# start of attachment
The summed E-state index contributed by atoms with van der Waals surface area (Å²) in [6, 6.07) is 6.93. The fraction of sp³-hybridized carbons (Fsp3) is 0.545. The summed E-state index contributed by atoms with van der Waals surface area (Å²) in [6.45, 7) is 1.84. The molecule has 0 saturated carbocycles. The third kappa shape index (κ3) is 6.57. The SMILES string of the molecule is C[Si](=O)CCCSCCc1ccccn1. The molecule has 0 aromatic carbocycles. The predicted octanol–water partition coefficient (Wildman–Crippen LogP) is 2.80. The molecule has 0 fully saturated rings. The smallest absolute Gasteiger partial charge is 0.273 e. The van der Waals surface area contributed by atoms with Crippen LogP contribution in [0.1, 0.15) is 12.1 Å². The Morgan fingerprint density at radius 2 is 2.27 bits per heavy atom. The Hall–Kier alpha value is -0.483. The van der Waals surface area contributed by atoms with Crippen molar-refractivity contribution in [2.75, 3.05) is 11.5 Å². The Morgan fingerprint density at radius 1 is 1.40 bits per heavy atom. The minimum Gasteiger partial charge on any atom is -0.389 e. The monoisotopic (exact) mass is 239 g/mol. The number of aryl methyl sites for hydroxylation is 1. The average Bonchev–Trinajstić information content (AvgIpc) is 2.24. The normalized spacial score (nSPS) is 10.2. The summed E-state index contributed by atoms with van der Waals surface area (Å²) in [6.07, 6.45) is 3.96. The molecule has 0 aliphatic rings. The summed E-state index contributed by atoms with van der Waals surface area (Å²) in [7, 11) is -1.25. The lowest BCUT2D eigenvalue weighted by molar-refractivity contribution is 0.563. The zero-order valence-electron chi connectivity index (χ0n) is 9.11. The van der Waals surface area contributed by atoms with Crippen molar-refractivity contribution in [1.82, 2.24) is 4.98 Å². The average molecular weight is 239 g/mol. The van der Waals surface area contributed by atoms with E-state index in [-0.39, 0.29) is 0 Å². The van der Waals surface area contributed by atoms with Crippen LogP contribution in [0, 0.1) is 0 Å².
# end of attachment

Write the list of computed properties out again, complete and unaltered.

The summed E-state index contributed by atoms with van der Waals surface area (Å²) in [6, 6.07) is 6.93. The fraction of sp³-hybridized carbons (Fsp3) is 0.545. The summed E-state index contributed by atoms with van der Waals surface area (Å²) in [6.45, 7) is 1.84. The molecule has 0 saturated carbocycles. The third kappa shape index (κ3) is 6.57. The SMILES string of the molecule is C[Si](=O)CCCSCCc1ccccn1. The molecule has 0 aromatic carbocycles. The predicted octanol–water partition coefficient (Wildman–Crippen LogP) is 2.80. The molecule has 0 fully saturated rings. The smallest absolute Gasteiger partial charge is 0.273 e. The van der Waals surface area contributed by atoms with Crippen LogP contribution in [0.1, 0.15) is 12.1 Å². The Morgan fingerprint density at radius 2 is 2.27 bits per heavy atom. The Hall–Kier alpha value is -0.483. The van der Waals surface area contributed by atoms with Crippen molar-refractivity contribution in [2.75, 3.05) is 11.5 Å². The Morgan fingerprint density at radius 1 is 1.40 bits per heavy atom. The minimum Gasteiger partial charge on any atom is -0.389 e. The monoisotopic (exact) mass is 239 g/mol. The number of aryl methyl sites for hydroxylation is 1. The average Bonchev–Trinajstić information content (AvgIpc) is 2.24. The normalized spacial score (nSPS) is 10.2. The summed E-state index contributed by atoms with van der Waals surface area (Å²) in [6.07, 6.45) is 3.96. The molecule has 0 aliphatic rings. The summed E-state index contributed by atoms with van der Waals surface area (Å²) in [7, 11) is -1.25. The lowest BCUT2D eigenvalue weighted by molar-refractivity contribution is 0.563. The zero-order valence-electron chi connectivity index (χ0n) is 9.11. The van der Waals surface area contributed by atoms with Crippen molar-refractivity contribution in [1.82, 2.24) is 4.98 Å². The average molecular weight is 239 g/mol. The van der Waals surface area contributed by atoms with E-state index in [-0.39, 0.29) is 0 Å². The van der Waals surface area contributed by atoms with Crippen LogP contribution in [0, 0.1) is 0 Å².